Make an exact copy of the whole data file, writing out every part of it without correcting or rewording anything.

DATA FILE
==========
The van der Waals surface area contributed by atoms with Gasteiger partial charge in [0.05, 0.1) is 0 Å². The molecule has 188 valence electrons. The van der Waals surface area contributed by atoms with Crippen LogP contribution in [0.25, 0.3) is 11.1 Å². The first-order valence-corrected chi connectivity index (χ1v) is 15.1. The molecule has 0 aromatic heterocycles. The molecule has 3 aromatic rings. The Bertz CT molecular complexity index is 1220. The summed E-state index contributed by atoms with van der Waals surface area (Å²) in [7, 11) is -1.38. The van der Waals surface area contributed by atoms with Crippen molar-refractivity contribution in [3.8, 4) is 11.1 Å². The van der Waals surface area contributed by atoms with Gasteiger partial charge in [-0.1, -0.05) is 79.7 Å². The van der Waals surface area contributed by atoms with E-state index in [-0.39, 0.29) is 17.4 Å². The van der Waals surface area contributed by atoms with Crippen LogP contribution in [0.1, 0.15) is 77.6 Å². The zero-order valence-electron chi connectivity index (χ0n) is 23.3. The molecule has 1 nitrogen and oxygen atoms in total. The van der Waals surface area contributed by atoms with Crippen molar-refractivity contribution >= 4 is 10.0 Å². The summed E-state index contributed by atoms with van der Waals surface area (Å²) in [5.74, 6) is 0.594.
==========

The van der Waals surface area contributed by atoms with Gasteiger partial charge in [0.05, 0.1) is 0 Å². The molecule has 188 valence electrons. The van der Waals surface area contributed by atoms with Crippen LogP contribution in [0.25, 0.3) is 11.1 Å². The first-order valence-corrected chi connectivity index (χ1v) is 15.1. The molecule has 0 aromatic heterocycles. The molecule has 3 aromatic rings. The Bertz CT molecular complexity index is 1220. The summed E-state index contributed by atoms with van der Waals surface area (Å²) in [7, 11) is -1.38. The van der Waals surface area contributed by atoms with Crippen molar-refractivity contribution in [3.8, 4) is 11.1 Å². The van der Waals surface area contributed by atoms with Gasteiger partial charge in [-0.1, -0.05) is 79.7 Å². The van der Waals surface area contributed by atoms with E-state index in [-0.39, 0.29) is 17.4 Å². The van der Waals surface area contributed by atoms with Crippen LogP contribution in [0.1, 0.15) is 77.6 Å². The zero-order valence-electron chi connectivity index (χ0n) is 23.3. The molecule has 1 nitrogen and oxygen atoms in total. The van der Waals surface area contributed by atoms with Crippen molar-refractivity contribution >= 4 is 10.0 Å². The summed E-state index contributed by atoms with van der Waals surface area (Å²) in [5.74, 6) is 0.594.